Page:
Ethereum in real life (Duke University is teaching Ethereum)

Ethereum has started to see many actual use cases in real life. For instance, major companies like Amazon, Microsoft, Google, Visa are all starting to adopt Ethereum as part of their real life usage.

Ethereum has started to appear in education as well. Duke University (one of the top universites in the USA), has started teaching modules of “Ethereum and Smart Contracts” as part of the syllabus.

Course description (Ethereum and Smart Contracts course in Duke University):

“Learn how to develop smart contracts and decentralized applications on the Ethereum Blockchain as well as history and trends of Ethereum itself. Ethereum is the most promising decentralized smart contract platform, and blockchain developers are in high demand. Learning these skills will give you a leg up in the blockchain world, especially in the Ethereum ecosystem. We will cover Ethereum (the platform), Solidity (the programming language), Truffle (the developer framework), and web3.js (the front-end library). Preference: some blockchain/cryptocurrency understanding. Prerequisite: basic programming skills.”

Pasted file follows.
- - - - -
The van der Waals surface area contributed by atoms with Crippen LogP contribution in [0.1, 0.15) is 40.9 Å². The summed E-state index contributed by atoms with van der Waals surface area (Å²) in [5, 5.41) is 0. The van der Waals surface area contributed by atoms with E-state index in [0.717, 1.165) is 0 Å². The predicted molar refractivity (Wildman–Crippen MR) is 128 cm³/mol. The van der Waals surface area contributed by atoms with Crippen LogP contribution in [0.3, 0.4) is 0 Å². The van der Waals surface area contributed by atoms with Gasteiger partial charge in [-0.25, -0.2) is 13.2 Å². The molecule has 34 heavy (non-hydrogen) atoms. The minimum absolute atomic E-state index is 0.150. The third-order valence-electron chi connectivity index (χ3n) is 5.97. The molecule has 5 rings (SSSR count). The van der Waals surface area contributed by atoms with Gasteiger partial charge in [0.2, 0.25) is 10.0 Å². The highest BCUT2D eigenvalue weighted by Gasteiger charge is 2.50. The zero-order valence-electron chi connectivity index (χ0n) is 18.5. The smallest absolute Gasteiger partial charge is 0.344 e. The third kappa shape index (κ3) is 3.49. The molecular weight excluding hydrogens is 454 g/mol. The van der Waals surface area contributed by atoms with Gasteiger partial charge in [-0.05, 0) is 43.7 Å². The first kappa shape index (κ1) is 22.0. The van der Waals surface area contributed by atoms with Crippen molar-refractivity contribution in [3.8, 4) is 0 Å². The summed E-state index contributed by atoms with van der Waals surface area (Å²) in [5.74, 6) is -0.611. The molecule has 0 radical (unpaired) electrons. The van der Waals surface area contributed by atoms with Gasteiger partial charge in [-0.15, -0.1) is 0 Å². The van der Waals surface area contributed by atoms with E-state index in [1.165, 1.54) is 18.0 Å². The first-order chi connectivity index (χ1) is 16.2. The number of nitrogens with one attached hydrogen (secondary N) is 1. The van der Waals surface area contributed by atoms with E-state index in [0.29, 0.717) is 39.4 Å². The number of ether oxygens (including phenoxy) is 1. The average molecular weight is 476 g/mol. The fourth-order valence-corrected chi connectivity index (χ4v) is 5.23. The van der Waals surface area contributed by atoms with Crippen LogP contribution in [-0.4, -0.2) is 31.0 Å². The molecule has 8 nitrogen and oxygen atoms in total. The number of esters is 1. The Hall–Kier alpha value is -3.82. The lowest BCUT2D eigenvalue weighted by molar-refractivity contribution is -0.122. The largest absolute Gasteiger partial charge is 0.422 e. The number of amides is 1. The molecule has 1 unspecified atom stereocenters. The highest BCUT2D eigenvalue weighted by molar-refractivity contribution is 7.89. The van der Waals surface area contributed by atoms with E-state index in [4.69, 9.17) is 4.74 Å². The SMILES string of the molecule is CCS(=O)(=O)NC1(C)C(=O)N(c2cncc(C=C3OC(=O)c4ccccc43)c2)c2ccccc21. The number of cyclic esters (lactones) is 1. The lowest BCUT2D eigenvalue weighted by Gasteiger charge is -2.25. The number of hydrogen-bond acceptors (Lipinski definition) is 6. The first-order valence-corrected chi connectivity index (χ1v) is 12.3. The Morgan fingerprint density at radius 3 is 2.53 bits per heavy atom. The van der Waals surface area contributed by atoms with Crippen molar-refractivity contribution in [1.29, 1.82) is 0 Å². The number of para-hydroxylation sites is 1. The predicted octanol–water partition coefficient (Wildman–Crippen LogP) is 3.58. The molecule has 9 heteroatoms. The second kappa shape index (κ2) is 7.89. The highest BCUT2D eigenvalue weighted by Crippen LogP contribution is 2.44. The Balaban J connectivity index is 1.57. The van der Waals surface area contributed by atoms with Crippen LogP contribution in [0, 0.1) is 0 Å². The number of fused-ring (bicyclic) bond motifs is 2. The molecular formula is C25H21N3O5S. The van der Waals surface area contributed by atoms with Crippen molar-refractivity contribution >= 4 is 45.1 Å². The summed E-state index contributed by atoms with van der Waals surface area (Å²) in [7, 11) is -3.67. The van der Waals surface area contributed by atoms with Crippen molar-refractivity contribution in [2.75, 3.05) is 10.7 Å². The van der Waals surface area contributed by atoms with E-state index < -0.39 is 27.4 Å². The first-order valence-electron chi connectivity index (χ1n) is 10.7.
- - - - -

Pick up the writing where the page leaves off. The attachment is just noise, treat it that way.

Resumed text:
Trinity College of Arts and Sciences at Duke University


Ethereum Book

Learning blockchain technology should be a very marketable skill in the near future. Currently, there are two main ways to learn it, through online courses or through books.


Mastering Ethereum: Building Smart Contracts and DApps

The book above is authored by Dr Gavin Wood, who was the creator of the Solidity language and cofounder of Ethereum.

New York Professor: Blockchain is a lie, and the least useful technology

The most famous application of Blockchain is “Bitcoin”. Whoever bought just $1000 worth of Bitcoin around year 2010 would be a millionaire now. However, other than “Bitcoin” and cryptocurrencies, blockchain technology do have other uses. So is blockchain useful or not? Only time will tell.

See also our previous posts:

Source: Channel News Asia

Blockchain has been heralded as a potential panacea for everything from poverty and famine to cancer. In fact, it is the most overhyped – and least useful – technology in human history.

In practice, blockchain is nothing more than a glorified spreadsheet. But it has also become the byword for a libertarian ideology that treats all governments, central banks, traditional financial institutions, and real-world currencies as evil concentrations of power that must be destroyed.